Regardless of such a standdown likely being shorterm, the challenge of providing the International Space Station (ISS) with a lifeline of logistical support – following the loss of the shuttle fleet’s unrivalled upmass and indeed downmass capability – also remains at the mercy of a fleet of international agency vehicles and new commercial ships all working without major issues and/or notable schedule slips.
As much as the decision not to continue the life of the Space Shuttle past STS-135 was political, the fleet’s days were already numbered after the loss of the flagship Columbia.
However, the subsequent fight back and major improvement in safety during Return To Flight (RTF) – resulting in a long run of the “cleanest” flights in the history of the program – was never fully acknowledged, and in some cases dismissed, by those who continued to lobby for the shuttle’s end.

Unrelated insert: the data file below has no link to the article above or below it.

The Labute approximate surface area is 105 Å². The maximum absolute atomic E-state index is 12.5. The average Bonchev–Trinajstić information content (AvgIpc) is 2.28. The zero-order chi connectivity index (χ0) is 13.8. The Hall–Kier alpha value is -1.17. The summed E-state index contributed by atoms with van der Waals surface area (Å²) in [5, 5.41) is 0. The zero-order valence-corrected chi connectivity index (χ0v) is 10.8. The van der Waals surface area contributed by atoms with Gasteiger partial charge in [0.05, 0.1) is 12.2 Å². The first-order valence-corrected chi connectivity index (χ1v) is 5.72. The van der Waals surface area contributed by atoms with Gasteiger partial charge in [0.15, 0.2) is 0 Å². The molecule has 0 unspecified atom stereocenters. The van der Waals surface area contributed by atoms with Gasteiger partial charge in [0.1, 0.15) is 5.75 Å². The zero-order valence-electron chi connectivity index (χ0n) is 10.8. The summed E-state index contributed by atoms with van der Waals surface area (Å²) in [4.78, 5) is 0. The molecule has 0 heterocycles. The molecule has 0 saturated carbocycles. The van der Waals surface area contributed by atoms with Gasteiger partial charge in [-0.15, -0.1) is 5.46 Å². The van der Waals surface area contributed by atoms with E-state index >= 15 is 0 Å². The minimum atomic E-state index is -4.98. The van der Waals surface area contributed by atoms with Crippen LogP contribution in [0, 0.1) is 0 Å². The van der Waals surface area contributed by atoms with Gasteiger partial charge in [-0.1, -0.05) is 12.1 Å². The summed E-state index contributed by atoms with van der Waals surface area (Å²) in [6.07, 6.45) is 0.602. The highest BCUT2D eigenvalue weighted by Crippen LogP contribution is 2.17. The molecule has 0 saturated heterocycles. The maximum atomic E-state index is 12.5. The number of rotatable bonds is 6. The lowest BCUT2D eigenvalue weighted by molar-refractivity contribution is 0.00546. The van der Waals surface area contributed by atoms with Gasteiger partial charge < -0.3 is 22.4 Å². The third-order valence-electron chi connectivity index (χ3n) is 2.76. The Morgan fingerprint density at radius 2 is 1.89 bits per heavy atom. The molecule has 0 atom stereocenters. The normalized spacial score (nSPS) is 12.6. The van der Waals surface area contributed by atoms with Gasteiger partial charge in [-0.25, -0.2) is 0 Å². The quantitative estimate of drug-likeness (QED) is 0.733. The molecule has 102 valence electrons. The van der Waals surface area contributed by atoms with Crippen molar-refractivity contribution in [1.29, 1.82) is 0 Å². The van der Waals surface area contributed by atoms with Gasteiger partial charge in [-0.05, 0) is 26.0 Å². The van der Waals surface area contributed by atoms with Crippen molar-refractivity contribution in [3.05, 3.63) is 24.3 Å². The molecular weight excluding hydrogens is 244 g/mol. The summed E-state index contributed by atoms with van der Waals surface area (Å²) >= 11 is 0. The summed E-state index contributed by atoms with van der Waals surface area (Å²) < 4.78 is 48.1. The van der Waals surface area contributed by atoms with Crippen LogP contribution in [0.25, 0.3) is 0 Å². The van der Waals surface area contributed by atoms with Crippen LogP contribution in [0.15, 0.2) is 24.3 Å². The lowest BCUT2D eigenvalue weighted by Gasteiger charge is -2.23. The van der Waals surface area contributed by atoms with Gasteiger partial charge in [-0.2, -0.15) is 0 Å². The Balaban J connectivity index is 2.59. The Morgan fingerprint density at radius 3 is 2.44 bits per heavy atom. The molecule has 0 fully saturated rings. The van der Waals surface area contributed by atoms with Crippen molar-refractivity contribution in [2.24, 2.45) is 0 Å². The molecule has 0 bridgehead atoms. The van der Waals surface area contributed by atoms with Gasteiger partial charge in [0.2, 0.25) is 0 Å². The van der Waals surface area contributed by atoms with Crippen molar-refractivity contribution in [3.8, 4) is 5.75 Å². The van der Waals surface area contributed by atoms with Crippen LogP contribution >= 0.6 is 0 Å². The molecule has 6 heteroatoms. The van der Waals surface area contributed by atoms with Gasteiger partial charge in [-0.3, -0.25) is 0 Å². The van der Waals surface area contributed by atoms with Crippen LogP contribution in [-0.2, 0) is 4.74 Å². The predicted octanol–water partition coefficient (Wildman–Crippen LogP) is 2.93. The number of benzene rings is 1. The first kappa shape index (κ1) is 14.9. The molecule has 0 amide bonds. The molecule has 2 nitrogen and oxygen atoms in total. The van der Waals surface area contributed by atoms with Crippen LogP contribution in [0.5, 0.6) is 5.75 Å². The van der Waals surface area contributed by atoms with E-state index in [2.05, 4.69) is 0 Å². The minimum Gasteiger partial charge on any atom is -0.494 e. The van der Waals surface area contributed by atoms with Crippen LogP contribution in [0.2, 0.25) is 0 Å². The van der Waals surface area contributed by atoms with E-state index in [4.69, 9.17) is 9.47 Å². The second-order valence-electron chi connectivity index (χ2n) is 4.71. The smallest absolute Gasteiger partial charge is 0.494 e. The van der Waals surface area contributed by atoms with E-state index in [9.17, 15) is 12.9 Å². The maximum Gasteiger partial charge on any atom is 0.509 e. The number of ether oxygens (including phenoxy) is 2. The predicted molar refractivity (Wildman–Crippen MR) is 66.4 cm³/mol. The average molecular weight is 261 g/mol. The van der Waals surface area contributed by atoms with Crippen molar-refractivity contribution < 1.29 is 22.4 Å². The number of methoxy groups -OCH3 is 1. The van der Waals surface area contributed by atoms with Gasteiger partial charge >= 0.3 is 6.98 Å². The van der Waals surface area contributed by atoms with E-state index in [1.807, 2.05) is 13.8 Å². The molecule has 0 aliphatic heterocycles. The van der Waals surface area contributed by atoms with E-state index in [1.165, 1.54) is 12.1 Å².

“The NASA/Contractor Team did a magnificent job in coming back to a full operational capability after the devastating loss of Columbia and her crew,” noted Mr DeCastro in an interview with NASASpaceflight.com. “We improved the culture, improved communications, improved our understanding of the risks associated with the External Tank and the Orbiter, and we were able to conduct 22 excellent missions.
“The final three missions of Discovery, Endeavour, and Atlantis were among the best missions flown in the Shuttle Program. As the crews can attest, those vehicles were the “cleanest” ever returned, which in layman’s parlance means we made important steps in the right direction to eliminating the loss of foam and the resultant impacts on the vehicle.